U.S. median household income, once adjusted for inflation, has fallen 4.4 percent in that time, according to the report from Sentier Research. The report is based on an analysis of Census Bureau data.
The median, or midpoint, income in June 2013 was $52,098. That's down from $54,478 in June 2009, when the recession officially ended. And it's below the $55,480 that the median household took in when the recession began in December 2007.
The report says nearly every group is worse off than four years ago, except for those 65 to 74. Some groups have experienced larger-than-average declines, including blacks, young and upper-middle-aged people and the unemployed."
All I know is that I was promised 3 things. 1. My health insurance would cost less. 2. My health insurance will cover more. 3. My taxes won't go up. All 3 promises were broken by close of business on Jan 2, 2013.
And remember, the Supreme Court ruling was that the only way the individual mandate was constitutional is if it is a tax. Then the Federal Government has the right to demand payment and penalize those that refuse. Remember Nancy Pelosi stating arrogantley that the Supreme Court got it wrong? Remember her saying it's not a tax and it's moving forward anyway? Well then why is it being administered by the IRS?
All of you Obama drones make me laugh. They lie and lie and you just keep acting as if nothing happened. They take from you and give to the government and you pretend it never happened.
"In a democracy, people get the government they deserve," Alexis de Tocqueville. As far as I'm concerned you all got what you deserve.
The Affordable Care Act is a joke. It is only going to cause health care costs to increase, private insurance premiums to increase and employer coverage to decrease. Just one more nail being driven into America's coffin by Obama and his cronies!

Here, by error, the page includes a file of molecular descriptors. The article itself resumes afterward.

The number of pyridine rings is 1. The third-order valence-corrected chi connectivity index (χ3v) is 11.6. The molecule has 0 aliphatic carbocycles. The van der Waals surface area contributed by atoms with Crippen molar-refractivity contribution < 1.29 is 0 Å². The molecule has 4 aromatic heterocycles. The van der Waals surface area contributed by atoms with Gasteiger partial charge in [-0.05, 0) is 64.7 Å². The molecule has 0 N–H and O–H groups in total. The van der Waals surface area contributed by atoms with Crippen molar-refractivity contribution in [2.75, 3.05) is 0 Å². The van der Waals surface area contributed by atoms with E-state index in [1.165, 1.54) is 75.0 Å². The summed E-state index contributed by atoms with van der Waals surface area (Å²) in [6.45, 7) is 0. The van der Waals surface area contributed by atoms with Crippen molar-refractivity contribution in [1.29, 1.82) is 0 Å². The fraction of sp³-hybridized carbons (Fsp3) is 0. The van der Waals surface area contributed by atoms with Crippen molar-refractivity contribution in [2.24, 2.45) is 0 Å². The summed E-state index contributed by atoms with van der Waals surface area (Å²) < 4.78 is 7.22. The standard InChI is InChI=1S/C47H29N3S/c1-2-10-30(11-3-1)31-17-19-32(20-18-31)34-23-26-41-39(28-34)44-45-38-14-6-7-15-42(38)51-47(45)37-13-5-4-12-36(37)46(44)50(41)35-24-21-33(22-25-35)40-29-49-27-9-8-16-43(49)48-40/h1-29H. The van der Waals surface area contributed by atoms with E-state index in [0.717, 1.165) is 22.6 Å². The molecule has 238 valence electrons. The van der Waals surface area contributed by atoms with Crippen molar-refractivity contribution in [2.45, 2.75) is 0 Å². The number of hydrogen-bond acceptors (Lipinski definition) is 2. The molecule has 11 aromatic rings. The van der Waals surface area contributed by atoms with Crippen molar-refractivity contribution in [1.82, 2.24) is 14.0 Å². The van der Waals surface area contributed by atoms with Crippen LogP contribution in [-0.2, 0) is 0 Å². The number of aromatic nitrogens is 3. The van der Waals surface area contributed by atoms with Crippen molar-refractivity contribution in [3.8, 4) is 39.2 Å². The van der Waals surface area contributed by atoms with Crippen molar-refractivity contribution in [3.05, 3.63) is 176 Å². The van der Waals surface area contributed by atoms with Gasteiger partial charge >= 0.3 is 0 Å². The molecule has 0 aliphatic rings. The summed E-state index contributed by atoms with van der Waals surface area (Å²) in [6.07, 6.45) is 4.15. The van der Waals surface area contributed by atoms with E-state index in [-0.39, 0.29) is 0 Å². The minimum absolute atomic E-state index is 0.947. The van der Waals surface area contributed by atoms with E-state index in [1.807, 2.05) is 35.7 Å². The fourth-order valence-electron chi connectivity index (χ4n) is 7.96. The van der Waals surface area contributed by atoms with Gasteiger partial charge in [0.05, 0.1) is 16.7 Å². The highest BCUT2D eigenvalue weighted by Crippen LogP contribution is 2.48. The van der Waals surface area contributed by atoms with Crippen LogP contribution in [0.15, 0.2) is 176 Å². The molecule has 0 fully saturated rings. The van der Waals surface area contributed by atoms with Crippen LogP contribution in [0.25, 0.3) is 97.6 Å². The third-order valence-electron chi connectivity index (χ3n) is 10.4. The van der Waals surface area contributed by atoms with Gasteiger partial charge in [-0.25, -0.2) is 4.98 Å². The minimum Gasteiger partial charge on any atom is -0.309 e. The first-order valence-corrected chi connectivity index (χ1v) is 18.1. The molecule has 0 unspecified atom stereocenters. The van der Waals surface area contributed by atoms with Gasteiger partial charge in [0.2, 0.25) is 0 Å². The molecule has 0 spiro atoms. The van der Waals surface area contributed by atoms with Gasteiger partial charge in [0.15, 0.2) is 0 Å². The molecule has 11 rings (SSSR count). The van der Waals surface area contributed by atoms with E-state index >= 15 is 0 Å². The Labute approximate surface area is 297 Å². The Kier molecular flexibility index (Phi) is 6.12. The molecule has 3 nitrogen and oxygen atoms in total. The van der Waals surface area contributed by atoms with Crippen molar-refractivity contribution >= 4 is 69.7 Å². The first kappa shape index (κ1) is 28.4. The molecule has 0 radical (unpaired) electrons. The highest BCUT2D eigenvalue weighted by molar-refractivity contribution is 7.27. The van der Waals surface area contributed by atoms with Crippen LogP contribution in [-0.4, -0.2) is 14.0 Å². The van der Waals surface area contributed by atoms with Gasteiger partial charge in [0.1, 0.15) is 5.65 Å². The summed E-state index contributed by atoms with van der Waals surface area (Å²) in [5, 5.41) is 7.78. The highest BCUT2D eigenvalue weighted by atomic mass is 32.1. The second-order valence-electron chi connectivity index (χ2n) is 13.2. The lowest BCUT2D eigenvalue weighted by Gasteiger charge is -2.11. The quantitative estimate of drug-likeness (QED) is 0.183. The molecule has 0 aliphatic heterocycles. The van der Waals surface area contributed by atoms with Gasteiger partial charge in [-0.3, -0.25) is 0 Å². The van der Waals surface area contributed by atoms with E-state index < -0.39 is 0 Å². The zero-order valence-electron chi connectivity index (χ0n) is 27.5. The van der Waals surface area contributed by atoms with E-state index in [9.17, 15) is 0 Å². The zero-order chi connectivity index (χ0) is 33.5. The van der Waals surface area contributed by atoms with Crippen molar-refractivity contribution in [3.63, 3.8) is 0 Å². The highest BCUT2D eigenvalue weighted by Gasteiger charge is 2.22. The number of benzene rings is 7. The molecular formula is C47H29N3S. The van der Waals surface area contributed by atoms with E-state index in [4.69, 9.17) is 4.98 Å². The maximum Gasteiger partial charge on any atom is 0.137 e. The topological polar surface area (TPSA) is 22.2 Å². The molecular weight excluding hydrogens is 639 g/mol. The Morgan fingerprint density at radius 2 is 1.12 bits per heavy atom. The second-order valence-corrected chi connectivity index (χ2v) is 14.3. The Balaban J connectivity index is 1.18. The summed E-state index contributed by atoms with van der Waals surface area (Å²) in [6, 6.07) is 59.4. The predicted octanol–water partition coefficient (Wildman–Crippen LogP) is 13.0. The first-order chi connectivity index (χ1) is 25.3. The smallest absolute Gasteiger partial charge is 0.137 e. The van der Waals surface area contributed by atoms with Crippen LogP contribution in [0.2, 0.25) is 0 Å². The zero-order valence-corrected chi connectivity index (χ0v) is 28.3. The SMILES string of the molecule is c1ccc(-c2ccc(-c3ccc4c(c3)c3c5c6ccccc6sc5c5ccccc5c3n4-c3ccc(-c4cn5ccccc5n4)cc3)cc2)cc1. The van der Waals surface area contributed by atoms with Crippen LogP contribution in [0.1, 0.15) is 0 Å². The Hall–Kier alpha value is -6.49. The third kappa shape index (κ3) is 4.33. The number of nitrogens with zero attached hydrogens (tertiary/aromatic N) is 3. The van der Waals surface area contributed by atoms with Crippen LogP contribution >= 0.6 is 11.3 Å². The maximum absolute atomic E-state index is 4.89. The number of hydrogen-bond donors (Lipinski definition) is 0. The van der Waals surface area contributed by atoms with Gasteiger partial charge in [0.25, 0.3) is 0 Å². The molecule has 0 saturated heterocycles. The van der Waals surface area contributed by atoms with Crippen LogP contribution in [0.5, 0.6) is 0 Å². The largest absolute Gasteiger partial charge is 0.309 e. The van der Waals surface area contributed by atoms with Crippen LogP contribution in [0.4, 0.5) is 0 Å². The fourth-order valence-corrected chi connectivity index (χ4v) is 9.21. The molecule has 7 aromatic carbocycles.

"The notion that those are going to be make-or-break when they are otherwise absorbing 7% to 10% a year [in broader health-cost increases] is kind of ridiculous," Jonathan Gruber, an MIT economist who advised the Obama administration on health policy, said to KHN.
Hey Gruber, are you going to guarentee this claim?
You can't because no one knows how this will turn out. Most of America hates it.
But we do know that Gov staffers in Washington DC, and companies like Mcdonalds are exempt..
LMMFAO, more proof nobama was, is and will always be wrong. You goons made your bed, now lay in it.
Copyright © 2013 Microsoft. All rights reserved.
Fundamental company data and historical chart data provided by Morningstar Inc. Real-time index quotes and delayed quotes supplied by Morningstar Inc. Quotes delayed by up to 15 minutes, except where indicated otherwise. Fund summary, fund performance and dividend data provided by Morningstar Inc. Analyst recommendations provided by Zacks Investment Research. StockScouter data provided by Verus Analytics. IPO data provided by Hoover's Inc. Index membership data provided by Morningstar Inc.
A basic income policy can actually ensure a decent standard of living for everyone.
- People left $500,000 in coins at airports last year
- How your driving can affect your credit
- Obamacare projected to cost hundreds of billions less
- November jobs report: Winners and losers
- Student loan debt climbs for 5th year in a row
- Wall Street finally notices Bitcoin
- Part-time workers hurt by on-call system
- 5 myths about late payments and your FICO scores
- Auto loan interest rates hit record low
[BRIEFING.COM] A solid November employment report translated into a solid day of gains for the major averages. While there was some talk that the encouraging job growth raised the odds of the Fed announcing a tapering at its December meeting, the message of the markets today was either that it didn't believe there would be a tapering this month or that it doesn't fear a tapering this month.
It was just one day, yet there was ample meaning wrapped up in the connection that the 10-yr ... More
More Market News
The Fed may start tapering in just a few months. Here are a few of the likely winners and losers.